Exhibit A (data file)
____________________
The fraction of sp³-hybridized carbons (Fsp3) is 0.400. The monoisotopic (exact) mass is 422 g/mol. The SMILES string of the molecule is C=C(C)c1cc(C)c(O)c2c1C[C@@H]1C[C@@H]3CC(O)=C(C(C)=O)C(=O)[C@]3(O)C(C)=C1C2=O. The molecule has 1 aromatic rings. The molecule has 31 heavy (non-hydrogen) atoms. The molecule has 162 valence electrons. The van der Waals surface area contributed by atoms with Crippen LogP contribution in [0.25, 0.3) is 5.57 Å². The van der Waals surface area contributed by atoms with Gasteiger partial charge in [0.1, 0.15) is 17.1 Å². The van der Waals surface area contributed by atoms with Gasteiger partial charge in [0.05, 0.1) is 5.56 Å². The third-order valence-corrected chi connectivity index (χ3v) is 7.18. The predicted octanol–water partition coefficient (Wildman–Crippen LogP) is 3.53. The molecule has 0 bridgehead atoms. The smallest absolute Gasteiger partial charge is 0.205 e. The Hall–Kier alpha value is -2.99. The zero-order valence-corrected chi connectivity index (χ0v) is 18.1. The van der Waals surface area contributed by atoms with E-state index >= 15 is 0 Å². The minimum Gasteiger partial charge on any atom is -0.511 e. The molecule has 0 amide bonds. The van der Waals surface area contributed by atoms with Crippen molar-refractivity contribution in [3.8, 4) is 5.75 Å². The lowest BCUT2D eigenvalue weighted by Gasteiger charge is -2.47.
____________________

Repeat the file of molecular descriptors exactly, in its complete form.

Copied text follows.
The fraction of sp³-hybridized carbons (Fsp3) is 0.400. The monoisotopic (exact) mass is 422 g/mol. The SMILES string of the molecule is C=C(C)c1cc(C)c(O)c2c1C[C@@H]1C[C@@H]3CC(O)=C(C(C)=O)C(=O)[C@]3(O)C(C)=C1C2=O. The molecule has 1 aromatic rings. The molecule has 31 heavy (non-hydrogen) atoms. The molecule has 162 valence electrons. The van der Waals surface area contributed by atoms with Crippen LogP contribution in [0.25, 0.3) is 5.57 Å². The van der Waals surface area contributed by atoms with Gasteiger partial charge in [0.1, 0.15) is 17.1 Å². The van der Waals surface area contributed by atoms with Gasteiger partial charge in [0.05, 0.1) is 5.56 Å². The third-order valence-corrected chi connectivity index (χ3v) is 7.18. The predicted octanol–water partition coefficient (Wildman–Crippen LogP) is 3.53. The molecule has 0 bridgehead atoms. The smallest absolute Gasteiger partial charge is 0.205 e. The Hall–Kier alpha value is -2.99. The zero-order valence-corrected chi connectivity index (χ0v) is 18.1. The van der Waals surface area contributed by atoms with E-state index >= 15 is 0 Å². The minimum Gasteiger partial charge on any atom is -0.511 e. The molecule has 0 amide bonds. The van der Waals surface area contributed by atoms with Crippen molar-refractivity contribution in [3.8, 4) is 5.75 Å². The lowest BCUT2D eigenvalue weighted by Gasteiger charge is -2.47.